According to the Head of ASIC strategy group, Greg Kirk, the Wallace Inquiry, in the late 1990’s assumed that as long as we had “disclosure”, the “market” would ensure the right products would be used by the right people – disclosure would fix any issue. We now realise that disclosure documents are technical, long and not read by consumers – so we needed these new laws.
Design and Distribution
Kirk provided a couple of examples of where the new laws could have been applied to improve consumer outcomes, had they previously been in place. One was with consumer credit insurance - the key feature being protection IF you become unemployed. Kirk said this cover was being sold on a wide spread basis, and far too often, being sold to people who were unemployed at the time – meaning they were ineligible for cover. They were paying for something that was never any benefit. This particular example was remediated by ASIC – but after the event. The design and distribution laws are designed to stop this from happening in the first place.
Product Intervention Powers
Kirk used the example of term deposits a few years ago as a case where ASIC's new product intervention powers could have been used. At the time, consumers investing in term deposits with a relatively high rate of return could have it automatically rolled over into a new deposit for the same length of time. However, banks were regularly changing the rates and the term deposit could automatically roll over into a lower rate environment – sometimes lower than inflation, meaning these consumers were effectively going backwards.
On investigation, ASIC found this was happening in 47% of cases. Billions of dollars were involved and 100’s of millions of dollars in lost interest for consumers was the result. ASIC could only make recommendations around this scenario, and eventually convinced the banks to notify clients prior to the end of the term. If ASIC had had this new power – it would have happened much faster and saved millions.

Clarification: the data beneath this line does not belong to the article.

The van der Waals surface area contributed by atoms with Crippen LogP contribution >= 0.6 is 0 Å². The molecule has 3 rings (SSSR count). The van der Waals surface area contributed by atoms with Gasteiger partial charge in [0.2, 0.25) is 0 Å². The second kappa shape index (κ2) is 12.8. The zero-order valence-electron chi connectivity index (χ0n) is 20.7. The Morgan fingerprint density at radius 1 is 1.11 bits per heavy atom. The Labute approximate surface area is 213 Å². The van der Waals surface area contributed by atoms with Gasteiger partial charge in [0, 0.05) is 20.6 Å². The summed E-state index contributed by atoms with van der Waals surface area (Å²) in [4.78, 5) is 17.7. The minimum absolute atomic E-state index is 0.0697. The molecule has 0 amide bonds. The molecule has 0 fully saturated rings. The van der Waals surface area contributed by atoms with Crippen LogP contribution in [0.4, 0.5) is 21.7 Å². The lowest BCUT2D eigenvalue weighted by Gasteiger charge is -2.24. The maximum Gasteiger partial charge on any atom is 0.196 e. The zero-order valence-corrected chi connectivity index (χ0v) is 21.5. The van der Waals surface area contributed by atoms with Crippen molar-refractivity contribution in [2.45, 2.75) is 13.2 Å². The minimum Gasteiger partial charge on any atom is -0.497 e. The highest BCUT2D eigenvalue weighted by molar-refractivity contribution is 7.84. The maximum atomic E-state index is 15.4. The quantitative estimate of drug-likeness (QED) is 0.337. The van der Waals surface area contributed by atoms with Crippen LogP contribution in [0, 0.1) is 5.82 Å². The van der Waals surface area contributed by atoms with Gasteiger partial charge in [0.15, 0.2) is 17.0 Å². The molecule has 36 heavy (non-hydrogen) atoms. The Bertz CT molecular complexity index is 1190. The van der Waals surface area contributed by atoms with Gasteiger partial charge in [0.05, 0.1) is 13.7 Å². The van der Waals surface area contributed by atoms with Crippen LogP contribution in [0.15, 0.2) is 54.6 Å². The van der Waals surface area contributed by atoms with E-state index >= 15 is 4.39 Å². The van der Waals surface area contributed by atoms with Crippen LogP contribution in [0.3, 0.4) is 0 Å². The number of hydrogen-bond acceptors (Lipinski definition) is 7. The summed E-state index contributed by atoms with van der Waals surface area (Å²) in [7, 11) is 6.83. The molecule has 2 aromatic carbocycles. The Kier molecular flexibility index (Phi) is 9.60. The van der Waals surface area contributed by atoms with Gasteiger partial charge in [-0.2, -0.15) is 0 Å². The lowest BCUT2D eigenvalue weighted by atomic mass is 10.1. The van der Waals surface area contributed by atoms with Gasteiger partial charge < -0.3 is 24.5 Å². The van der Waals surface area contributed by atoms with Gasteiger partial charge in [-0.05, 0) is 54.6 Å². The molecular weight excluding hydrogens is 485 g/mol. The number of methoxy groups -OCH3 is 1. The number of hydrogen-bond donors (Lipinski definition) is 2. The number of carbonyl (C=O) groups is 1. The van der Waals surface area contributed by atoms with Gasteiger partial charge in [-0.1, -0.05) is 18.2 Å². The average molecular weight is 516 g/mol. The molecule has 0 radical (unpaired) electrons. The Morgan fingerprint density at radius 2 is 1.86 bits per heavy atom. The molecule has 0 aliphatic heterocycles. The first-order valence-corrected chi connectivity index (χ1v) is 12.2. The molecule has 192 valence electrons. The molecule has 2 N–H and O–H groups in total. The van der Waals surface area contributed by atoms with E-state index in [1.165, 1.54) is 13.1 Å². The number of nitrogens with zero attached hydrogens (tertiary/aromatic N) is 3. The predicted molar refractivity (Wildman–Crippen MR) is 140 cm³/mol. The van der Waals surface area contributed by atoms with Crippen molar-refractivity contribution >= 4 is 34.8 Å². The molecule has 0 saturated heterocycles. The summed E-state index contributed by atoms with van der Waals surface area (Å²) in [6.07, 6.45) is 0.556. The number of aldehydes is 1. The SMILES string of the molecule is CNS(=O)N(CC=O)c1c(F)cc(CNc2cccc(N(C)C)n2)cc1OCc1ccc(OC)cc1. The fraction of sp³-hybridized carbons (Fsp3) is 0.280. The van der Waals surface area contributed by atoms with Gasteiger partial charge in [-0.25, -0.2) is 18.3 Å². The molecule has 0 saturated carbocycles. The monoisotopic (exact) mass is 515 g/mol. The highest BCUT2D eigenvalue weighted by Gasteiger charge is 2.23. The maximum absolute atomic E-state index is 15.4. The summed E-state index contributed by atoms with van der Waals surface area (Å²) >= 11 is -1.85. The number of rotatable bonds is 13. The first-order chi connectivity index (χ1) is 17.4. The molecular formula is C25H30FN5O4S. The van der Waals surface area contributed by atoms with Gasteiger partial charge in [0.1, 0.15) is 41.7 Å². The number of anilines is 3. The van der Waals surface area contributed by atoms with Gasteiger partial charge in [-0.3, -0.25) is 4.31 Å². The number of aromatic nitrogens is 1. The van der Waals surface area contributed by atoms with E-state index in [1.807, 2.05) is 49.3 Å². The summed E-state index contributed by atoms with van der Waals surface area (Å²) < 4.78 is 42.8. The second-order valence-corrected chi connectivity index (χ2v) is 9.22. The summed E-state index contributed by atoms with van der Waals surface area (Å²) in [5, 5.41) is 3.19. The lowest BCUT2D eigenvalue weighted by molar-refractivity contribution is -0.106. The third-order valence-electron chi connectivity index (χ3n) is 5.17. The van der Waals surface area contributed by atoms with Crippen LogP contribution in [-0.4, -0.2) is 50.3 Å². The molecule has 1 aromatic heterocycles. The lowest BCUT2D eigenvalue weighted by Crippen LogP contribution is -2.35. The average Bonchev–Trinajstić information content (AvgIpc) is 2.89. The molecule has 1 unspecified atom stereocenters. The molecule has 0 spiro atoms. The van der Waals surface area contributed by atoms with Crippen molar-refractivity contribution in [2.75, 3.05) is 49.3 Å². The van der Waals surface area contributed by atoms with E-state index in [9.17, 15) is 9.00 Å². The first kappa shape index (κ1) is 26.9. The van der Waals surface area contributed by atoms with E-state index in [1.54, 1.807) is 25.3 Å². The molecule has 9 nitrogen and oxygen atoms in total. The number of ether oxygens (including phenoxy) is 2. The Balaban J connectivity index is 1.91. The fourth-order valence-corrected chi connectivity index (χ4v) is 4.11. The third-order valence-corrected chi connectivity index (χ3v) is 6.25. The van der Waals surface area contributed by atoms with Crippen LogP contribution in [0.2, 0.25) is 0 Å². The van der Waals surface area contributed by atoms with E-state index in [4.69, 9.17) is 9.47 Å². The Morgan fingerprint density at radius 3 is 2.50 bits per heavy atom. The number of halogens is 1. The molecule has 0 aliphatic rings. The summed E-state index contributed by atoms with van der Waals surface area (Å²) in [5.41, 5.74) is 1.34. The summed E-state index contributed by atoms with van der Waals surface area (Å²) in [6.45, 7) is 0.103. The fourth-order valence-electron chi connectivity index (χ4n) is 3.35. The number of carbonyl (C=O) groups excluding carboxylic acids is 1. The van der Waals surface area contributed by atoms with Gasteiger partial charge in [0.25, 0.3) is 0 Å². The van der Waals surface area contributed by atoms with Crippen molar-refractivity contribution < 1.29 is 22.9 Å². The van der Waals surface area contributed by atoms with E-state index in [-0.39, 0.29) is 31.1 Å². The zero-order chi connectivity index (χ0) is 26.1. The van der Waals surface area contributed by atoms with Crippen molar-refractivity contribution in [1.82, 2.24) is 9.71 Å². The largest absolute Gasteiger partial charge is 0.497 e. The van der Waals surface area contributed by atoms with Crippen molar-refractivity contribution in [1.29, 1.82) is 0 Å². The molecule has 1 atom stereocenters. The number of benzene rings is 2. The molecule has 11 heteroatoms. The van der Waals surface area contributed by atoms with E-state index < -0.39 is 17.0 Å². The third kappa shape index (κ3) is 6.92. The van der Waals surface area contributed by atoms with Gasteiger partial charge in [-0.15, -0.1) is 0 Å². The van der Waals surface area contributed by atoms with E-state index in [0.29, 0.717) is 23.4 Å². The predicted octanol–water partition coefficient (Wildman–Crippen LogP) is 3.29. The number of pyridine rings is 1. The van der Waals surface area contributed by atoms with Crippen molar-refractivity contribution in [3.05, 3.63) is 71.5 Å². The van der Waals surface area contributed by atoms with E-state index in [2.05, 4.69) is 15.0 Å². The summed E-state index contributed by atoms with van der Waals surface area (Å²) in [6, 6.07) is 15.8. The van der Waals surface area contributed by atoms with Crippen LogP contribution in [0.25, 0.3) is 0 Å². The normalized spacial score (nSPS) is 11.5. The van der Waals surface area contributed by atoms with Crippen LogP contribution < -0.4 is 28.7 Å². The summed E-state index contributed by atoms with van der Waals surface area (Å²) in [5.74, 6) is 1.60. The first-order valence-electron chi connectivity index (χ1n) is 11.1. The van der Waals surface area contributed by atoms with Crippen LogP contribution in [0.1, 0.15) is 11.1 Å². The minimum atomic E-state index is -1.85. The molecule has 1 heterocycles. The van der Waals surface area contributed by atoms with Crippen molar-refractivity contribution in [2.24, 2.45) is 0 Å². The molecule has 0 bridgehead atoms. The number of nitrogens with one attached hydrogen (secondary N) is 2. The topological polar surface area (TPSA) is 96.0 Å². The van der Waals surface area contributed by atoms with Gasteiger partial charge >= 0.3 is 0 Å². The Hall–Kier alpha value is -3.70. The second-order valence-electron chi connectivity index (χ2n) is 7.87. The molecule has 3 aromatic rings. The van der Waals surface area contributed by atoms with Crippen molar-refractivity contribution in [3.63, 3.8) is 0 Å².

The above examples are illustrative of why there is a trust deficit around financial services in this country. Legality, fairness and best interest’s issues are all involved, and when examples such as these are cited, it is little wonder the industry is on the nose with the public. ASIC Chair James Shipton said the new reforms were a critical factor in the development of a financial services industry in which consumers could feel confident placing their trust.
‘These new powers will enable ASIC to take broader, more proactive action to improve standards and achieve fairer consumer outcomes in the financial services sector. This will be a significant boost for ASIC in achieving its vision of a fair, strong and efficient financial system for all Australians,’ he said.
‘This will also provide invaluable assistance to ASIC as we all seek to rebuild the community’s trust in our banking and broader wealth management industries. And we note the overwhelming level of support this attracted from across the Parliament.’